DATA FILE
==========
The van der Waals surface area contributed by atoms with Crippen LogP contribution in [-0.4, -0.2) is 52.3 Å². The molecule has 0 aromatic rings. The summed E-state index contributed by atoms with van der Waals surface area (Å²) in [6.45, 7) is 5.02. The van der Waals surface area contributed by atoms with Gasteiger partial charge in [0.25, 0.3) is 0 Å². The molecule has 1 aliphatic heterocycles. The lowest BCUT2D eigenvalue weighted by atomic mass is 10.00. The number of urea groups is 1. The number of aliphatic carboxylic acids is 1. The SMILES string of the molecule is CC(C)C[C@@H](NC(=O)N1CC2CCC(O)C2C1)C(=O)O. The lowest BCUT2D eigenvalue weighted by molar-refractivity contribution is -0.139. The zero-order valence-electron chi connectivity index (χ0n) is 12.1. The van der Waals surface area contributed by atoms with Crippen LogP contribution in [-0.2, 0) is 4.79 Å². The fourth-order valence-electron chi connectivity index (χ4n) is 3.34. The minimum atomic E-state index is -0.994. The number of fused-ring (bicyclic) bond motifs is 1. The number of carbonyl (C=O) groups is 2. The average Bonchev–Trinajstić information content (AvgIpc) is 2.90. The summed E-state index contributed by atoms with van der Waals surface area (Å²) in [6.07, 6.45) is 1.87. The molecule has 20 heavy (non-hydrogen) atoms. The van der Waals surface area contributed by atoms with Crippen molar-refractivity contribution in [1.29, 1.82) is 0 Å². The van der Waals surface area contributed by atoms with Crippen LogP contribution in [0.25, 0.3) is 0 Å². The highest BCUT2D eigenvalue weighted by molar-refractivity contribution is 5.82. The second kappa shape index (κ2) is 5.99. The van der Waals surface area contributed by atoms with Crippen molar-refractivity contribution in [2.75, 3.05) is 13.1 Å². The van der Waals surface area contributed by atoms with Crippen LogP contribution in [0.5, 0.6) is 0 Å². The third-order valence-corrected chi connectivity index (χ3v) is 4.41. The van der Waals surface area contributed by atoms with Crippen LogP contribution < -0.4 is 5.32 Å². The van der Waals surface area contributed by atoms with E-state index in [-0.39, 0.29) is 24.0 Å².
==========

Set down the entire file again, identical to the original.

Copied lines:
The van der Waals surface area contributed by atoms with Crippen LogP contribution in [-0.4, -0.2) is 52.3 Å². The molecule has 0 aromatic rings. The summed E-state index contributed by atoms with van der Waals surface area (Å²) in [6.45, 7) is 5.02. The van der Waals surface area contributed by atoms with Gasteiger partial charge in [0.25, 0.3) is 0 Å². The molecule has 1 aliphatic heterocycles. The lowest BCUT2D eigenvalue weighted by atomic mass is 10.00. The number of urea groups is 1. The number of aliphatic carboxylic acids is 1. The SMILES string of the molecule is CC(C)C[C@@H](NC(=O)N1CC2CCC(O)C2C1)C(=O)O. The lowest BCUT2D eigenvalue weighted by molar-refractivity contribution is -0.139. The zero-order valence-electron chi connectivity index (χ0n) is 12.1. The van der Waals surface area contributed by atoms with Crippen LogP contribution in [-0.2, 0) is 4.79 Å². The fourth-order valence-electron chi connectivity index (χ4n) is 3.34. The minimum atomic E-state index is -0.994. The number of fused-ring (bicyclic) bond motifs is 1. The number of carbonyl (C=O) groups is 2. The average Bonchev–Trinajstić information content (AvgIpc) is 2.90. The summed E-state index contributed by atoms with van der Waals surface area (Å²) in [6.07, 6.45) is 1.87. The molecule has 20 heavy (non-hydrogen) atoms. The van der Waals surface area contributed by atoms with Crippen molar-refractivity contribution in [1.29, 1.82) is 0 Å². The van der Waals surface area contributed by atoms with Crippen LogP contribution in [0.25, 0.3) is 0 Å². The highest BCUT2D eigenvalue weighted by molar-refractivity contribution is 5.82. The second kappa shape index (κ2) is 5.99. The van der Waals surface area contributed by atoms with Crippen molar-refractivity contribution in [2.75, 3.05) is 13.1 Å². The van der Waals surface area contributed by atoms with Crippen LogP contribution in [0.5, 0.6) is 0 Å². The third-order valence-corrected chi connectivity index (χ3v) is 4.41. The van der Waals surface area contributed by atoms with Crippen LogP contribution < -0.4 is 5.32 Å². The van der Waals surface area contributed by atoms with E-state index in [-0.39, 0.29) is 24.0 Å².